Training Plan for your 1st mountain 100miler => “Self-coaching” – 22/01


Step number one. You must be brutally 100% honest with yourself, before you start out and during the entire process of training too. Self Honesty !

You must understand where you’re at right now, to comprehend with the necessary work to do. When I write out a 4 months training plan, this means that in 4 months you will be able to complete or compete in a 100 miler. However to arrive to that 4 months, you must have a base beforehand. If you were obese and just recently quit smoking, you might first want to buy a bike to create regular joint friendly exercise routine, change your lifestyle habits and plan to run a 100miler 5 years out. If you were a marathon runner with 100mile weeks where 50% of your training is already on trails, possibly 2 to 4 weeks of base training will be enough.

Check out deeply your training hours in the past six months. See what it tells. There are some strict minimums to prepare your body and not send it to shock, neither in training nor in racing. That is around 15hours / week, what can include running, self-care and some correctional strength and conditioning. I am being honest here. If you don’t have freely available 15hours weekly and you won’t either, you’d better prepare for a shorter race. Imagine that you had only 9hours. The obligatory long run and the mid week medium distance long run might take up 7 hours together. So what ? You’ll spare the 2 hours left for 5 days ? That is not how training works. Unless you will go very slowly, but we talk about the good combination of health and max personal potential here.
If you had only 9 hours freely, you’d be better off prepping for a mountain marathon and regular shorter sky running events for instance. You would be more competitive and would be enjoying the efforts way more naturally.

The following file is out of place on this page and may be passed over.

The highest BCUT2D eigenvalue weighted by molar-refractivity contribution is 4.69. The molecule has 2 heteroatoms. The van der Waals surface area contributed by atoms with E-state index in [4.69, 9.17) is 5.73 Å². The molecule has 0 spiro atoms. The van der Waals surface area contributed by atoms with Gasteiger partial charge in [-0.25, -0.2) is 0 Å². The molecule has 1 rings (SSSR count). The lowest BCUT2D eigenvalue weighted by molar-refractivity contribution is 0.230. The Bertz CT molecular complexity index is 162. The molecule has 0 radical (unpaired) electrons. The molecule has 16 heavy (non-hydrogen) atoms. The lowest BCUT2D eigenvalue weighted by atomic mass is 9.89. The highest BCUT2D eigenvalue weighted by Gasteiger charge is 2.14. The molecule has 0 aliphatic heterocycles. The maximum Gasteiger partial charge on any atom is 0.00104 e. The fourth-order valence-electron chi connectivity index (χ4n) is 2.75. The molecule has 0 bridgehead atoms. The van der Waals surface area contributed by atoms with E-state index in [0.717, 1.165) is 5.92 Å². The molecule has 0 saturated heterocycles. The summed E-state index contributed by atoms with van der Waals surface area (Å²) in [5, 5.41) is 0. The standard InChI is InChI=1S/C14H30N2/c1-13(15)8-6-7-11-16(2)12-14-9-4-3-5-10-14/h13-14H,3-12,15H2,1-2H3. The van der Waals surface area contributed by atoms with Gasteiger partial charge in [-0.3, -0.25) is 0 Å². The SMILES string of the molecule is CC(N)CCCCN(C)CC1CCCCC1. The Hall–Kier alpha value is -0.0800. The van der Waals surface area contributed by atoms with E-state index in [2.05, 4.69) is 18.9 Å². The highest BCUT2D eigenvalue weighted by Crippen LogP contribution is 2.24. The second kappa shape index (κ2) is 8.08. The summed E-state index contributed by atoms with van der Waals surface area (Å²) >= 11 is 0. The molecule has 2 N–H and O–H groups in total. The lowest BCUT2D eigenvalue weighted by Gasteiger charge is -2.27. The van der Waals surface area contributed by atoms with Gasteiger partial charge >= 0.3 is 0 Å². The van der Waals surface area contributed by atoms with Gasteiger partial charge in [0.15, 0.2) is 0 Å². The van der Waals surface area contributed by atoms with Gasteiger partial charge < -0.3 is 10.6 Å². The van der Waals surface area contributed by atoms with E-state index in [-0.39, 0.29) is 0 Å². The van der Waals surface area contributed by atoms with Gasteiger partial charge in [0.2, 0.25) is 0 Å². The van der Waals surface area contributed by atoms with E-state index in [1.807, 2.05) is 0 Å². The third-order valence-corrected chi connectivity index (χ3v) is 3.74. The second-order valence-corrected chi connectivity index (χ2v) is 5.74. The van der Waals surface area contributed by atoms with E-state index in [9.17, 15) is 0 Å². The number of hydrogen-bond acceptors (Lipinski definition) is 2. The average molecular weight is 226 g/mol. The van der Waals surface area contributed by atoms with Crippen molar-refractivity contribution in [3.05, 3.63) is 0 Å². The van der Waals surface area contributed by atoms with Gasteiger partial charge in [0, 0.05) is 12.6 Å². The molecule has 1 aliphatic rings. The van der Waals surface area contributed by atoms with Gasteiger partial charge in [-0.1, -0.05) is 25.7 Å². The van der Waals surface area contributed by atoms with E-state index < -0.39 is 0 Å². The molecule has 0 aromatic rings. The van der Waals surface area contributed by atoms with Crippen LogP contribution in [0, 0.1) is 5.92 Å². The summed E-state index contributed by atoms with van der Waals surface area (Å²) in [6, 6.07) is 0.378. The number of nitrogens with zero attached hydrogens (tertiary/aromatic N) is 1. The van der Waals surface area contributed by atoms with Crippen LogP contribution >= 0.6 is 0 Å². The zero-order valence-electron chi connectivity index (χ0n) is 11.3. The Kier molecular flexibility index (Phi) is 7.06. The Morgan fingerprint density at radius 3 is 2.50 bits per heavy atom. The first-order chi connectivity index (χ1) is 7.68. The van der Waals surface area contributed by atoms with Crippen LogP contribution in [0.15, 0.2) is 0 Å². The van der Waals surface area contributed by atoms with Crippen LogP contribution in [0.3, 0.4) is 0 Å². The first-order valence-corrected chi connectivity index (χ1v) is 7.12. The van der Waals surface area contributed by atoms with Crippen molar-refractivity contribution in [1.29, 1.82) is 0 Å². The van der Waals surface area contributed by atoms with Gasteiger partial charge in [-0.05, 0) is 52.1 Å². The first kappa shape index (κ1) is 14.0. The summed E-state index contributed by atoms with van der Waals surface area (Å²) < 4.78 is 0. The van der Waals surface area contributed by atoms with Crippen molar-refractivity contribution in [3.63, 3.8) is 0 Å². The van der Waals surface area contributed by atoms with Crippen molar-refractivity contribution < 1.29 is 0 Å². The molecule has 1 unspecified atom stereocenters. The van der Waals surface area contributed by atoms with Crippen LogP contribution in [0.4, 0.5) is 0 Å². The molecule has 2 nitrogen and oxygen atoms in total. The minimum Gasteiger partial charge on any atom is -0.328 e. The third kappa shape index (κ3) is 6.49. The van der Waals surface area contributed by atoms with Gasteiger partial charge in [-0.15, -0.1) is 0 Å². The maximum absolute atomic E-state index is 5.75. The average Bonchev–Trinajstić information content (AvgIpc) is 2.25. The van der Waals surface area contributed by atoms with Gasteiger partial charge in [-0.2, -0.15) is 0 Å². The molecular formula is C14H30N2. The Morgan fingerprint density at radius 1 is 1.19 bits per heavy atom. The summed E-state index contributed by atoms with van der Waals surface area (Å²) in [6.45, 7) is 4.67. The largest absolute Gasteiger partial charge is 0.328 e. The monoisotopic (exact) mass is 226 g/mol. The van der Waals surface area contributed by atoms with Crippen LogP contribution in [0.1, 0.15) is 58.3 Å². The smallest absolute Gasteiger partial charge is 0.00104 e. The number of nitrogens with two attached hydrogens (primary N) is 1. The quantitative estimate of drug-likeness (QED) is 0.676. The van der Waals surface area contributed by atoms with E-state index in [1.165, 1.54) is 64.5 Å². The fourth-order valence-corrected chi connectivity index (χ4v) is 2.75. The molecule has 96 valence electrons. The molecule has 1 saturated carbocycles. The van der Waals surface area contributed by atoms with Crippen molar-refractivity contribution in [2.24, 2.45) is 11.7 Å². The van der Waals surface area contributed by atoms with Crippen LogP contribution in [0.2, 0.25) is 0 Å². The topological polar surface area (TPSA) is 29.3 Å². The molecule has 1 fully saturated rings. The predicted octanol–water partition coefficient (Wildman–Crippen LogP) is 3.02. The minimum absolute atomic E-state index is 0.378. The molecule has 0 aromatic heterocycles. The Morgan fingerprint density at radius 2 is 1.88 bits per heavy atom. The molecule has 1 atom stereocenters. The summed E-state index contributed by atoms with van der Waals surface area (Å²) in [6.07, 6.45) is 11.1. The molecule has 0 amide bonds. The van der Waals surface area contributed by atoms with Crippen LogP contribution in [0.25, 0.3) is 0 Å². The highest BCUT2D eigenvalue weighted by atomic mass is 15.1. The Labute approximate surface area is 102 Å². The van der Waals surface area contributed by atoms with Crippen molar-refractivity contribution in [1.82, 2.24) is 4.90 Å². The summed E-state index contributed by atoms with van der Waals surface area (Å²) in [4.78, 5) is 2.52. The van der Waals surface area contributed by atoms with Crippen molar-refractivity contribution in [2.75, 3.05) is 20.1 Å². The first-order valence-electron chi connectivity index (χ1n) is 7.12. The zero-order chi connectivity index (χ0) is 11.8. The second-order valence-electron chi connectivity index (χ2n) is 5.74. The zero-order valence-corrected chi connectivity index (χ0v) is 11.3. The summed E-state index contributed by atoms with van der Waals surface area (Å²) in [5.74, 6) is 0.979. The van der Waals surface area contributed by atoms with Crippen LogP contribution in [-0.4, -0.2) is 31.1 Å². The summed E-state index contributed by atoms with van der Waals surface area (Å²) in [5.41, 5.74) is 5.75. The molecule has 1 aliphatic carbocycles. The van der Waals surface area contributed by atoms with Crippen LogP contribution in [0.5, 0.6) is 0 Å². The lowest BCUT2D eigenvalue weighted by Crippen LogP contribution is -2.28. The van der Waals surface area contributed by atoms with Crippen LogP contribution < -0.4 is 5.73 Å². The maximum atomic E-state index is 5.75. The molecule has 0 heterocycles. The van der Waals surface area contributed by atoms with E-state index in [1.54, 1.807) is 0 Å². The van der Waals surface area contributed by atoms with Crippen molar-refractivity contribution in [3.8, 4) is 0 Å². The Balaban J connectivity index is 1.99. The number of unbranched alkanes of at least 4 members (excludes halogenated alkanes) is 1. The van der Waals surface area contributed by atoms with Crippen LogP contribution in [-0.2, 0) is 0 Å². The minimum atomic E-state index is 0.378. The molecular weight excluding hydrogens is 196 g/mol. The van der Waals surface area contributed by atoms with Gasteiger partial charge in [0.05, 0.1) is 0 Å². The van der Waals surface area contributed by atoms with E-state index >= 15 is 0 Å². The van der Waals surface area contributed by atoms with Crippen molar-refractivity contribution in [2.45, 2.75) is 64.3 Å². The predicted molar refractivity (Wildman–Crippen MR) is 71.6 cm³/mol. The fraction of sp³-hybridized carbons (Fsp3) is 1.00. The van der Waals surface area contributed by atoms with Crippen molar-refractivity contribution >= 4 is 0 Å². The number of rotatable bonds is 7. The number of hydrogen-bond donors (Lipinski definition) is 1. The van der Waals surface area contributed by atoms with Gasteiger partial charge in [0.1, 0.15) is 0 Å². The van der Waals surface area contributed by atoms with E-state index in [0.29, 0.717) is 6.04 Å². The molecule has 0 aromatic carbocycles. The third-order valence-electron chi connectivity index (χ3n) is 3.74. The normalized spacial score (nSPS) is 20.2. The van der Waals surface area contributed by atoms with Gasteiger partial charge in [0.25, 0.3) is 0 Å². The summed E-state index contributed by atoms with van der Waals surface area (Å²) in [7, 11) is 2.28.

Be honest to determine where you’re at ! If you don’t know, here are some statistical coaching ideas, that can serve as a very good guide.
At the end of the base training, you should be comfortably running half of your distance and half of the elevation gain in a week. If you used Strava, G-Connect, Training Peaks, Golden Cheetah, Suunto, Coros APP, you should see your training load flattening out and entering into a maintenance phase. I say this to understand, that this rule is not about running 10minute a week and squeezing out a big effort on the final week of the base. No ! You base train yourself up to a level, where half the race distance and half the race elevation gain will be kind of ‘easy’ to complete in a week.
This idea will make you understand where you’re at ! Some can already do it easily and enter the training phase, others must refocus their objectives and dedicate 2 months or 3 years to base. I feel like that is actually kind of strict minimum. 2 months. Together with the 4 months of training, that will create a natural 6 months rhythm. You’ll have enough time to develop your long run, your tempo runs, try out gear and nutrition, understand and correct weaknesses, do a tune up race or self supported “race like efforts” and so on.
A 6 months training plan, in addition to the obligatory off-season downtime will let an athlete very successfully race 3x 100 milers in a 2 years period. I think that stays very well in-between the borders of health and high performance.

Planning your race pace

So, you plan out your “A” race overall pace first. This is why you must know yourself and understand – “sort of” – training principles, race dynamics and the equilibrium between effort, pace, elevation gain and so on.